The Inner Economist goes to the museum
Post #1057 • September 19, 2007, 3:17 PM • 11 Comments
I've been greatly enjoying Discover Your Inner Economist by Tyler Cowen. The book has a chapter entitled "Possess All the Great Art Ever Made," in which he explains how to appreciate art, music and literature based on the reality of our finite attentions. Here he offers four suggestions regarding a visit to the museum. But rather than list them in one overlong post, I'll put them up one at a time for discussion.
1. In every room ask yourself which picture you would take home - if you could take just one - and why.
This forces us to keep thinking critically about the displays. If the alarm system was shut down and the guards went away, should I carry home the Cezanne, the Manet, or the Renoir? in a room of Egyptian antiquities, which one caught my eye? And why? We should discuss the question with our companion.
To put it crudely, we must force ourselves to keep on paying attention. Ranking the pictures focuses our attention on our favorites. It also focuses our attention on ourselves, which is in fact our favorite topic. Me,me, me. It sounds crude, doesn't it? But if the "Me Factor," as I will call it, is operating against the art rather than working with it, our love affair with museums won't last very long.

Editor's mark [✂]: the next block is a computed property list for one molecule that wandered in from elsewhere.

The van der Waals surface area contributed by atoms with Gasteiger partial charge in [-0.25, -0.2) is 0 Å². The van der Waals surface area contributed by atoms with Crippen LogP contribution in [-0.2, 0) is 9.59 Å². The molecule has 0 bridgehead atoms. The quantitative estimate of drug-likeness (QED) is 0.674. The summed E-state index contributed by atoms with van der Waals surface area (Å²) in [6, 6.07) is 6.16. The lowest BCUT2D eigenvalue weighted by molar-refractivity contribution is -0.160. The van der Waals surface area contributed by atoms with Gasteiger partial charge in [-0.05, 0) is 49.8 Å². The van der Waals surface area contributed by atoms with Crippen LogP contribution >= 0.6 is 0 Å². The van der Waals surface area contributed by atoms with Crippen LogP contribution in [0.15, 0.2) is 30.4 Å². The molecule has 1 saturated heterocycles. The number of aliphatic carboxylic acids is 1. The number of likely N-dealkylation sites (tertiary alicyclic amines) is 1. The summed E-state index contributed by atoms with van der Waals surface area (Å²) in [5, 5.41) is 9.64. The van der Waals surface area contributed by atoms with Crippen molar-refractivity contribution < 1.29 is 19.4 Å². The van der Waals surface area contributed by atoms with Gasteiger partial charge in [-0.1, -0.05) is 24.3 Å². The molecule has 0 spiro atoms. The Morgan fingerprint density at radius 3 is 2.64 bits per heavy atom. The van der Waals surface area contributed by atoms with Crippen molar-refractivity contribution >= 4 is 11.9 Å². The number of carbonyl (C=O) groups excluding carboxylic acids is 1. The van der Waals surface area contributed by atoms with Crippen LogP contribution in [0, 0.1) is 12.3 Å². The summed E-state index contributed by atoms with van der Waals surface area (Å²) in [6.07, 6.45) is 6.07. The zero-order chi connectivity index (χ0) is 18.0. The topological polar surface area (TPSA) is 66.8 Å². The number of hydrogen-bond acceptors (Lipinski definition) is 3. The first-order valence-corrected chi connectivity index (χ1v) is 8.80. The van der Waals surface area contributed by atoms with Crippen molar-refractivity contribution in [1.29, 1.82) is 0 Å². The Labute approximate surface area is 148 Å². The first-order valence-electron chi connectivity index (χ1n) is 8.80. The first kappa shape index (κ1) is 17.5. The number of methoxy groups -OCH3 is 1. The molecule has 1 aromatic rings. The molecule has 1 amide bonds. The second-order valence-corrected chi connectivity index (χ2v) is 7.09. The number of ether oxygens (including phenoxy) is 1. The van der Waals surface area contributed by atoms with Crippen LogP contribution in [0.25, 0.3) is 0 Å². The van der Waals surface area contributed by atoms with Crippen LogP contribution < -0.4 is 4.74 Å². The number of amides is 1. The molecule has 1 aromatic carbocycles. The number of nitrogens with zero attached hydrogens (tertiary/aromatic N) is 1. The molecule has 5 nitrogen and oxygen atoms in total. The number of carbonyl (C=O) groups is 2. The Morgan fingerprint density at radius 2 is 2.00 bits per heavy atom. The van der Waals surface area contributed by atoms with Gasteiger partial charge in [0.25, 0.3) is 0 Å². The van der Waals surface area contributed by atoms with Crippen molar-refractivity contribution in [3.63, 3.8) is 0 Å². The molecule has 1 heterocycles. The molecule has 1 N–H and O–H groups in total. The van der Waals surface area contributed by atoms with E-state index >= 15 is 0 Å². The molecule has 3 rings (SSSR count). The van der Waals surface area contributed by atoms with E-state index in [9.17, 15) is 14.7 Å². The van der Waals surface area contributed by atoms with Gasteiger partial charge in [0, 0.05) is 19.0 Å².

Finally, it is fun to imagine ourselves as thieves. Theft is exciting, and we value objects more highly when we can think of ourselves as owning them. That is also part of the Me Factor.
Of course, we must ignore the carping of the sophisticates. Well-educated critics may claim that pictures cannot be ranked, value is multidimensional or subjective, or that such talk represents a totalizing, colonizing, possessive, postcapitalist [I think he means "capitalist" - F.], hegemonic Western imperialist approach. All of those missives are beside the point. When it comes to the arts, dealing with the scarcity of our attention is more important than anything, including respecting the artists.